Health Services Research & Development

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2017 HSR&D/QUERI National Conference Abstract

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4026 — Stroke Readmission and Mortality: A Comparison between VA Community Living Centers and Community Nursing Homes

Lead/Presenter: Huanguang Jia, COIN - North Florida/South Georgia and Tampa
All Authors: Jia H (COIN-North Florida/South Georgia and Tampa) Pei Q (COIN-North Florida/South Georgia and Tampa) Hale-Gallardo JL (COIN-North Florida/South Georgia and Tampa) Bates BE (Aleda E. Lutz VA Medical Center) Wu SS (COIN-North Florida/South Georgia and Tampa) Vogel WB (COIN-North Florida/South Georgia and Tampa) Wang X (COIN-North Florida/South Georgia and Tampa) Cowper Ripley DC (COIN-North Florida/South Georgia and Tampa)

Objectives:
Hospital readmission and mortality are commonly used for quality improvement and cost controls. VA Community Living Centers (CLC) and Community Nursing Homes (CNH) are two major sources of post-acute stroke care for Veterans; however, limited information is available about hospital readmissions and mortality rates for Veteran residents at these locations. This study assessed differences in stroke readmissions and mortality between CLC Veterans and CNH Veterans nationally and by region.

Methods:
This retrospective study included all Veterans diagnosed with stroke (N = 18,272) and residing in CLCs (n = 12,660) or VA-contracted CNHs (n = 5,612) between 2006 and 2009. CLC and CNH Minimum Datasets (MDS2.0) were linked with Veteran vital status data and VA and Medicare inpatient data. Stroke readmission and mortality referred to the event incidence occurring within the 12 months post nursing home admission date. The 5 MyVA regions were used to group the CLCs and CNHs. Poisson regression for readmission and logistic regression for mortality were applied adjusting for propensity score and rehabilitation care utilization.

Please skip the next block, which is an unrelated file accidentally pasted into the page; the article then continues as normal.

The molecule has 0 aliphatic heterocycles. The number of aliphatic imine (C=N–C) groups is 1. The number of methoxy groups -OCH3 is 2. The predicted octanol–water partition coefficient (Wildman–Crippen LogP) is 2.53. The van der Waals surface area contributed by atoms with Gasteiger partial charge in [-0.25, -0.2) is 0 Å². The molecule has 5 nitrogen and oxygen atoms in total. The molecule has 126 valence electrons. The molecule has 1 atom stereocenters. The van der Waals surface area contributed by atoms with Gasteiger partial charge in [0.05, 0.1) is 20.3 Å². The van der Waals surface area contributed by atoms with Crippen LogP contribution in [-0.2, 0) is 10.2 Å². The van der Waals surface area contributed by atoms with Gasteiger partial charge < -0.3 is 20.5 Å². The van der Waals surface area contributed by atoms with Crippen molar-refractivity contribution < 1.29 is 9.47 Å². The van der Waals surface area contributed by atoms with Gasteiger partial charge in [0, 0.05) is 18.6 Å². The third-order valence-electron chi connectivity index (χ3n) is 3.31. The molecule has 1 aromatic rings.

Results:
The 12-month readmission rate was 27% for CNH and 15% for CLC Veterans with 90% of CNH Veterans' readmissions occurring under Medicare vs. 58% for CLC Veterans. Poisson regression results showed that CLC (vs. CNH) Veterans were 50% less likely to be readmitted for stroke (Coefficient±SD: -0.65±0.08, p < 0.001). The 12-month crude mortality rate was 25% for CLC and 23% for CNH Veterans. Logistic regression results demonstrated that CLC (vs. CNH) Veterans were more likely to die (AOR = 1.13, CI = 1.12, 1.14, P = 0.009). Significant regional variations in the readmission and mortality outcomes were observed in our regression models: Pacific CLC Veterans and Continental CNH Veterans had more rehospitalizations; Continental CLC Veterans and Pacific CNH Veterans had higher chances of dying than their counterparts from other regions, respectively.

Implications:
During the 12-month follow-up time period, Veterans with stroke at VA-contracted CNHs were twice as likely as being rehospitalized for stroke but less likely to die than their CLC counterparts, with significant regional variations.

Impacts:
Our findings about Veterans' post-stroke readmissions and mortality at CLCs and CNHs and insights regarding geographic variations of these outcomes would help VA policy makers and clinicians in their evidence-based policy and clinical decision making.